The narrow path was trodden with scores of tracks, winding around the old bleached skeleton of a fallen tree, coming up out of the deep thickets and crossing this old lane - then heading out toward the agricultural fields. Just ahead another trail …
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The narrow path was trodden with scores of tracks, winding around the old bleached skeleton of a fallen tree, coming up out of the deep thickets and crossing this old lane - then heading out toward the agricultural fields. Just ahead another trail led up from some impenetrable briar patches. This was a good sign.
I was making my way along an old lane that I had cut into the thicket some years before. It was overgrown now but still passable enough to walk. There were rubs on some of the saplings along the trail.
My progress was slow and deliberate. I wanted to look this area over carefully, and I had my rifle with me if anything appeared.
The wind was in my face, and I was headed through these woods to one of our stands situated toward the back of the property. I was actually hunting my way toward the stand and gathering some MRI (most recent information) along the way.
Portions of the property have been flooded the last few winters, and we have had some good duck hunts here. This year has been dry, and I was taking the opportunity to do some scouting on the deer movements.
The lane that I was walking down ended just ahead, and I needed to get to the more open woods that lay beyond. Thickets and briars blocked the way. I didn't want to turn around, and I didn't want to make a lot of noise crashing through the tangles. Another deer path just ahead offered a route.
This path led through the briars into the edge of the sawgrass flats. The area is an old Carolina Bay that had been partially drained many years before. It is the only section of the property that hasn't changed in more than 50 years. The ditches aren't deep enough to completely drain this area, and it holds water - most of the time.
The ground was soft and moist but not boggy. Many deer tracks were punched deep into the black earth. More saplings in this area showed scars from bucks rubbing their antlers against the soft bark. I was pleasantly surprised.
Just ahead was a mixed grove of big loblolly pines and hardwoods of oak, sassafras and sweet gum. The understory is open here, and sight distances are greater. I stopped and stood for a while, looking.
Squirrels scampered along the ground and up and down the tree trunks. Birds flitted among the branches. A soft blanket of pine needles carpet the forest floor here. It is a remote area, and it is a beautiful place. I just stood in one spot and took it all in for a long while. There was no hurry.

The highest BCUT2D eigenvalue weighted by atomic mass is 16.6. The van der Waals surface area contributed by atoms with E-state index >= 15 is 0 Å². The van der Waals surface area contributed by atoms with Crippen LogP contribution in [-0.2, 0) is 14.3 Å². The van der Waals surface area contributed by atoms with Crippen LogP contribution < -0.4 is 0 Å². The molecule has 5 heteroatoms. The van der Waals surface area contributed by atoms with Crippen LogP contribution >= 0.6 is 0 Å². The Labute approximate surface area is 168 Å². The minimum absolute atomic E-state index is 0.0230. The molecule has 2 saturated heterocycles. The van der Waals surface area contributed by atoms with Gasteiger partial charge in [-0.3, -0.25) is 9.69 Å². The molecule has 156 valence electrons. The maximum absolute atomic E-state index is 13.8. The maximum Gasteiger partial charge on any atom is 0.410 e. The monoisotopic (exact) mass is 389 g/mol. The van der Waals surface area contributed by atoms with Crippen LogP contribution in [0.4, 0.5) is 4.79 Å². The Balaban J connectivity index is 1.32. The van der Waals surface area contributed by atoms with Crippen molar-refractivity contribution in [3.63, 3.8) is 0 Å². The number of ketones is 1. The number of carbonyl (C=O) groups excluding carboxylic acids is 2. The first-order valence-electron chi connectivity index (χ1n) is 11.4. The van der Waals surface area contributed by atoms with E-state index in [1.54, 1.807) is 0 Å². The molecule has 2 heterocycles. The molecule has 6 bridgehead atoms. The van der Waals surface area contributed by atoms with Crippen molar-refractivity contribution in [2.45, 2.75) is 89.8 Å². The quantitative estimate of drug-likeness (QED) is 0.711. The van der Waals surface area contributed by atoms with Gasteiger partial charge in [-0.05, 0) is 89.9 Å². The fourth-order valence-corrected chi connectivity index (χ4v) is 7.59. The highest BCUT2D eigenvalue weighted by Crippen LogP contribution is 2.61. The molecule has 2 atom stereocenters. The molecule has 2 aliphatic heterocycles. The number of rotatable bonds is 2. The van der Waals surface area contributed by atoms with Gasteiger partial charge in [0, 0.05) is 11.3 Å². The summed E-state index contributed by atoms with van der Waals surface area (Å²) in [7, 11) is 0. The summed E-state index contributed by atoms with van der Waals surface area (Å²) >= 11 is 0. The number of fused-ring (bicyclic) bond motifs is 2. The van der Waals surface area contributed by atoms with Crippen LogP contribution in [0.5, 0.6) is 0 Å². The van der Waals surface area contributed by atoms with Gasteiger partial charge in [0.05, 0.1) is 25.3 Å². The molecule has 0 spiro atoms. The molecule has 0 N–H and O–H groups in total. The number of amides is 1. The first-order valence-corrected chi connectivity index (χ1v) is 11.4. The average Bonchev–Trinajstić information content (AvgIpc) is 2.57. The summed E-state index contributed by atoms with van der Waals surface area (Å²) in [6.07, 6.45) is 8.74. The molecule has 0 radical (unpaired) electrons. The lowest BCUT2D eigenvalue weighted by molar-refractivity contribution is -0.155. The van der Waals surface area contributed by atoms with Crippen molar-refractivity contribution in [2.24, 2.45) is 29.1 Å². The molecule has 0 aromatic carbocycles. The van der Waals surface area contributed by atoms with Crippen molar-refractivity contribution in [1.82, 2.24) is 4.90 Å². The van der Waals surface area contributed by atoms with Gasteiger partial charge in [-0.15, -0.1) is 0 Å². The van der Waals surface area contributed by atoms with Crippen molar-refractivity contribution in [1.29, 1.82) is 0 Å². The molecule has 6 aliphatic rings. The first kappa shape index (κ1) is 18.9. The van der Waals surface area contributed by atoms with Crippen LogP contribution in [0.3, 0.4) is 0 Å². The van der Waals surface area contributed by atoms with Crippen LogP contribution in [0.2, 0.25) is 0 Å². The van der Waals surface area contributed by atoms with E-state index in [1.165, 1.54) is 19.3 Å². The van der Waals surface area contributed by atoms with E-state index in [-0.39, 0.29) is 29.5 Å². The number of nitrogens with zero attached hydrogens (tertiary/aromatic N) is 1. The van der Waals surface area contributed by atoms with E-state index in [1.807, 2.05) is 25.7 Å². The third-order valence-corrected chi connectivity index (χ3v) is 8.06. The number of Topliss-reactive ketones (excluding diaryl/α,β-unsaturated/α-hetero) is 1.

The stand was just ahead in a big pine, and I eventually headed in that direction. I noticed a new scrape under a scraggly holly bush. A buck had recently marked his territory here, and his tracks were left in the soft exposed ground.
At the stand, I tied my rifle to the pull-up cord and climbed the ladder to the seat. I took my backpack off and hung it on a screw-in hook. From the pack, I removed my jacket and binoculars. I laid the jacket across the seat and hung the binoculars on the same hook, then I sat down and pulled the rifle up by the cord. I could see the corn pile and mineral rock at the end of my shooting lane out front.
The wind was from the north and blew my scent straight back in the direction that I had used to approach the stand. Perfect.
Shafts of sunlight pierced the canopy of the timber and slanted through the understory to the ground below. To the north, a large bean field glowed in the golden light and stretched off into the distance. Unseen blue jays called from the treetops.
I sat for about an hour looking and listening to the woods and marveling at the changing light. When the sun dipped below the trees and the light retreated across the bean field I decided to head back out. I wanted to go out by a different route and wanted to go before it got too dark to see.
From the pines, I headed back through the hardwoods toward the truck. The woods here are dominated by large hardwoods, cypress trees and an occasional pond pine. I was delighted to see all the young cypress trees scattered throughout the woods. They were easy to see with their cloak of copper-colored needles in stark contrast to the gray boles of the hardwoods. One day I think they will dominate these woods.
At one spot, I noticed that a buck had rubbed and broke several of these small cypress trees. I wasn't happy about that. Look out buck! I've got some MRI on you.
Reach Dan Geddings at firstname.lastname@example.org.
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